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Simulations in Archaeology

 

Edited by Jeremy A. Sabloff

This book aims to clarify the reasons for using systems models and computer simulations in seeking to understand dynamic cultural patterns. Computer simulations grow logically out of the steps taken by archaeology in the past century: from random data collection to cultural description, proceeding through chronological ordering to interest in process, and finally to systems construction. The chapters cover simulations within the framework of four case studies, from site abandonment in Wetherill Mesa, Colorado, to urban growth and decay in ancient Rome; from hunting and gathering to agriculture, and from feudalism to capitalism. The contributors use critical mathematical tools to describe cultural processes, construct and evaluate simulation models, and explore the potential of archaeology’s unique data in the study of long-term cultural change.

1981. 356 pp., 42 figures, 1 map, 15 tables, notes, references, index, 6 x 9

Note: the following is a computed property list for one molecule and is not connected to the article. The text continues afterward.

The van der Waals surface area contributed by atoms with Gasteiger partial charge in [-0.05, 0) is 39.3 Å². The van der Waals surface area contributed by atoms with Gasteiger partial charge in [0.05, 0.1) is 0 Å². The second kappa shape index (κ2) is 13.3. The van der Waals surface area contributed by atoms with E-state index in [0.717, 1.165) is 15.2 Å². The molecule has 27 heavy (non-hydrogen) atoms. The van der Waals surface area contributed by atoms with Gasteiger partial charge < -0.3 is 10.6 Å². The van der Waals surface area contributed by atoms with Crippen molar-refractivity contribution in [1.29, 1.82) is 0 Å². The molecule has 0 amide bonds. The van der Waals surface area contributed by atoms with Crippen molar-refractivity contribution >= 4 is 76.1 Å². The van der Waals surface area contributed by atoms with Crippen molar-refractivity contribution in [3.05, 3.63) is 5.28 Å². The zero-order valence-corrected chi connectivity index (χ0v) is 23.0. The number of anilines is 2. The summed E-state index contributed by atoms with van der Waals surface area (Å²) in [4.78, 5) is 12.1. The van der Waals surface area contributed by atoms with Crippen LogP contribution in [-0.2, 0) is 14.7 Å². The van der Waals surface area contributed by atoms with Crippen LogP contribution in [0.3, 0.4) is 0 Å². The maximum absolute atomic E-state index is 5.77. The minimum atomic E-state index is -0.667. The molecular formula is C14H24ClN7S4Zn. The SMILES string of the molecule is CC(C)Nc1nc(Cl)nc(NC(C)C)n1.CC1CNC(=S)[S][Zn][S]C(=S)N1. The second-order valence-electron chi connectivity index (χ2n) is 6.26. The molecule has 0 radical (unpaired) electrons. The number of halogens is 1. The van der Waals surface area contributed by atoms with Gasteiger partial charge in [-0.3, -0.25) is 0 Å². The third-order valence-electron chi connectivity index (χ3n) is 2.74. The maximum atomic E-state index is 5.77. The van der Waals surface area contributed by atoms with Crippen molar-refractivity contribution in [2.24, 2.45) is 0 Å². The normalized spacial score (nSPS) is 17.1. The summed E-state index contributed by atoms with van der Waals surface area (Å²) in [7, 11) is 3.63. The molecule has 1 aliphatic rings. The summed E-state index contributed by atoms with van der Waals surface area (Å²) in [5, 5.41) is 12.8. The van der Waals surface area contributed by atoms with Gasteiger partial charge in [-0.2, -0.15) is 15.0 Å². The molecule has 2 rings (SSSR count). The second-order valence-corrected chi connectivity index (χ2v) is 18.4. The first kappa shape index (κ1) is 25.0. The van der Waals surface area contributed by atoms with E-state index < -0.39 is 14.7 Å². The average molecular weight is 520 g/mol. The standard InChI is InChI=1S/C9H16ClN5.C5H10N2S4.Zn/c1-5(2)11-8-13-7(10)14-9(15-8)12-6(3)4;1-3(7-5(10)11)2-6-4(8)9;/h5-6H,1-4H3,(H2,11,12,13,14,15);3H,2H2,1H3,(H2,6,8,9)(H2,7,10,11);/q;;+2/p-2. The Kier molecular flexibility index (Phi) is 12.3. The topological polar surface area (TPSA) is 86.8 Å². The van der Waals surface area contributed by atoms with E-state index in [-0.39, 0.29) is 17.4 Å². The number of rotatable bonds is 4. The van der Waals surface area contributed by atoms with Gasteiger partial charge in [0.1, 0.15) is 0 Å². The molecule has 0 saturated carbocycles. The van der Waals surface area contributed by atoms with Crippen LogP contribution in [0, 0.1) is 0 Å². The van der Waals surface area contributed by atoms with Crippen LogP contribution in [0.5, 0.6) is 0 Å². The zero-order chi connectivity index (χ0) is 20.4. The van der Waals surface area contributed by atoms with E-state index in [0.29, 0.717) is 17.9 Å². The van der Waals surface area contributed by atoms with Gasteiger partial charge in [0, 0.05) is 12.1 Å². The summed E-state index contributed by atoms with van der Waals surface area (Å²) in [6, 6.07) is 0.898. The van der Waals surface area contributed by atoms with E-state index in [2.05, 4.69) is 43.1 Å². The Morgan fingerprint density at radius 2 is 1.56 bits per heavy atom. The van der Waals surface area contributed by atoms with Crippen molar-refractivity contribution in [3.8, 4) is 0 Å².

Contributors: Mark S. Aldenderfer, James A. Bell, Kenneth L. Cooke, Linda S. Cordell, Richard H. Day, Gilbert W. Low, Colin Renfrew, Jeremy A. Sabloff, Ezra B. W. Zubrow

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  1. Background
    Jeremy A. Sabloff
  2. Computer Simulation for Archaeology: An Introductory Essay
    Mark S. Aldenderfer
  3. Scientific Method and the Formulation of Testable Computer Simulation Models
    James A. Bell
  4. Creating Assemblages by Computer Simulation: The Development and Uses of ABSIM
    Mark S. Aldenderfer
  5. The Wetherill Mesa Simulation: A Retrospective
    Linda S. Cordell
  6. Simulation as a Heuristic Device in Archaeology
    Ezra B. W. Zubrow
  7. Dynamic Systems and Epochal Change
    Richard H. Day
  8. On the Construction and Evaluation of Mathematical Models
    Kenneth L. Cooke
  9. Using System Dynamics to Simulate the Past
    Gilbert W. Low
  10. The Simulator as Demiurge
    Colin Renfrew
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